BICAS, which stands for Bicycle Inter-Community Art and Salvage, hosts a Women Trans* Femme workshop every Monday night from 3-7 p.m. The workshop is open to anyone who identifies as female, transgender, femme, genderqueer, transmasculine or transfeminine.
The workshop consists of teaching the attendees bicycle mechanic skills in an atmosphere where they feel comfortable. The price ranges from $6-12 an hour, allowing the members of the workshop to use communal tools and the help of the mechanics to guide and answer any questions.
RELATED: LGBTQ+ fraternities and sororities balance exclusivity with inclusivity
BICAS is a colorful place that sells various kinds of refurbished bikes, bike parts, bike tools, helmets and biking clothes and offers classes on the mechanics of bicycles. There are spaces that act as classrooms and work spaces with bikes galore.
“When I first started working here, I didn’t realize how much I didn’t know about just tools. People would be like ‘Go grab channel locks,’ and you’re like ‘I don’t know what those are,’ which is something that people who are traditionally more masculine learn off the bat,” said Diana Englert, one of the shop mechanics and WTF workshop instructors.
Englert explained she was interested in teaching skills in WTF worlds because she enjoyed teaching it to “folks who generally don’t have that opportunity.”
According to the Boston Globe in 2017, less than two percent of working automotive mechanics were women. No data were presented on what percentage of mechanics were transgender vs. cisgender.
“It’s been really nice, because I’ve been able to do my own work without the help of others,” said Ryn Briggs, an attendant of the workshop. “A place like this is really good for that.”
Briggs said knowing the skills to fixing a bike are important because of the bike tours she goes on, which takes months of biking around and camping out.
“When I walked in here, someone immediately came up and asked me what I needed and then immediately got me started with the materials,” said Kate Gambel, another workshop attendant. “[This] just shows how much they thought everything through, which is really really nice, because some bike places you go in and they either kind of leave you stranded to, like, figure everything out yourself, or they try to do everything for you.”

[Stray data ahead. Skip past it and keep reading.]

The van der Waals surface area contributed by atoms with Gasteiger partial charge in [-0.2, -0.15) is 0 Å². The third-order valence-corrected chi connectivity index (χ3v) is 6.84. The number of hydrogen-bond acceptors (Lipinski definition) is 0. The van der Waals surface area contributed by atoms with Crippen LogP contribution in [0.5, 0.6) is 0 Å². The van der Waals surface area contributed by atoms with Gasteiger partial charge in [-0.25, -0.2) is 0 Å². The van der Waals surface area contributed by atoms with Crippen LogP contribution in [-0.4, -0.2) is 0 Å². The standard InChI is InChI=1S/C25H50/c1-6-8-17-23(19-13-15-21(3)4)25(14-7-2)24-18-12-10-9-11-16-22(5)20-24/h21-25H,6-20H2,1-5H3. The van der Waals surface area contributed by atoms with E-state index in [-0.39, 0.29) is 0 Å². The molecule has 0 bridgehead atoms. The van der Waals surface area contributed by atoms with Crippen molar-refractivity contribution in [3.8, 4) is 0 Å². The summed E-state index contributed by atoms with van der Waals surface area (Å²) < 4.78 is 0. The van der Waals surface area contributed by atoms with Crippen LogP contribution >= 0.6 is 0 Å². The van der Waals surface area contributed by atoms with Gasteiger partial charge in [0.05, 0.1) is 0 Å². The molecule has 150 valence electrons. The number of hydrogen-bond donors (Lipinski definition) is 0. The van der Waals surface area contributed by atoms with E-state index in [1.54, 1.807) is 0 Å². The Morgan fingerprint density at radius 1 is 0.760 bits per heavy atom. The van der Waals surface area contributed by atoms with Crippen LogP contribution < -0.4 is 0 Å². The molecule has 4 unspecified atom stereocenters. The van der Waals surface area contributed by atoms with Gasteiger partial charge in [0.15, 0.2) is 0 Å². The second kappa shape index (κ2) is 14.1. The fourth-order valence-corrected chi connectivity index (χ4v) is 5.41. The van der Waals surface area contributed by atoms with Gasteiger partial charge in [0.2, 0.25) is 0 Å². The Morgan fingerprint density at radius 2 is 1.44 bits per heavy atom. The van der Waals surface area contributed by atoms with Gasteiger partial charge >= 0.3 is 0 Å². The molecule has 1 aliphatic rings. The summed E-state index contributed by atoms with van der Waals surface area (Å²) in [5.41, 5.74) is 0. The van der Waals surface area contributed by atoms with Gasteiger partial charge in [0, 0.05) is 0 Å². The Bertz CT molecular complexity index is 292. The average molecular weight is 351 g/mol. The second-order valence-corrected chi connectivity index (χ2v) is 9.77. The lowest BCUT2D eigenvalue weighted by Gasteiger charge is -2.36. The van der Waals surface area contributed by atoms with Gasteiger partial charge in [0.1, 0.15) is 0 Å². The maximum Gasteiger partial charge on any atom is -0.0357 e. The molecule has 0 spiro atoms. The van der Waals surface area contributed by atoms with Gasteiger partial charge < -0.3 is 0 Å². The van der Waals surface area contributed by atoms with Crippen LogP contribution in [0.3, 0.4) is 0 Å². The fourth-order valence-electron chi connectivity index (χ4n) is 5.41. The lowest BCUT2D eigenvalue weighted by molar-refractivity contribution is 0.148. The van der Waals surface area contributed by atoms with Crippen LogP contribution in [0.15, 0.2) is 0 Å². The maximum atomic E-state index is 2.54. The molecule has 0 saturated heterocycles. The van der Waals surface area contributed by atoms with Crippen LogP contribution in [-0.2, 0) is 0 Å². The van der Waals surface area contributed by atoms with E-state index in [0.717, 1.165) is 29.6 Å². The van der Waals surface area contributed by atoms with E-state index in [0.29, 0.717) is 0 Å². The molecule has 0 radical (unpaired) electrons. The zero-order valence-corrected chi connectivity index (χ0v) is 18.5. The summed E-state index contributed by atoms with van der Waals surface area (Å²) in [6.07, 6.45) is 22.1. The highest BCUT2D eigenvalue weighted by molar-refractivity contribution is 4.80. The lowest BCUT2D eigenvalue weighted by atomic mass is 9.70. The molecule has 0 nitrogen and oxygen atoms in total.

Gambel said she has an interest in learning more about mechanics so she can fix other people’s bikes for extra money and for the sake of helping people out.
“I’m interested in learning as much as I can so that I can, like, fix my own bike on the road, especially when I’m stranded,” Briggs said.
One of the benefits of attending the workshops is, when learning how to do the skills oneself, going into a bike mechanic is not necessary. Therefore, the attendants are saving their money every time they have a bike malfunction.
“I love riding my bike, and I’ve had the pleasure to learn from friends how to fix my own bike, and I like working somewhere we can make it less intimidating for people, because I know I’ve been intimidated going into bike shops,” said Marr Mhina, another shop mechanic at BICAS.
The WTF workshop provides the opportunity to learn bike mechanics to people who are not represented in mechanics.
“It’s like a safe space, and it’s also way less crowded,” Briggs said about WTF nights.
Briggs said that she also comes into BICAS on days that are not WTF days but considers it less helpful.
RELATED: Astronomer to Race Across the West
Many of the people who attend the workshop use their own bikes often, some even as their main way of transportation, like Englert.
“It’s a very empowering feeling, and those of us who don’t [know how] typically weren’t taught those skills right off the bat are all the more grateful to learn it and all the more excited to learn them,” Englert said.
Follow Shannon Sneath on Twitter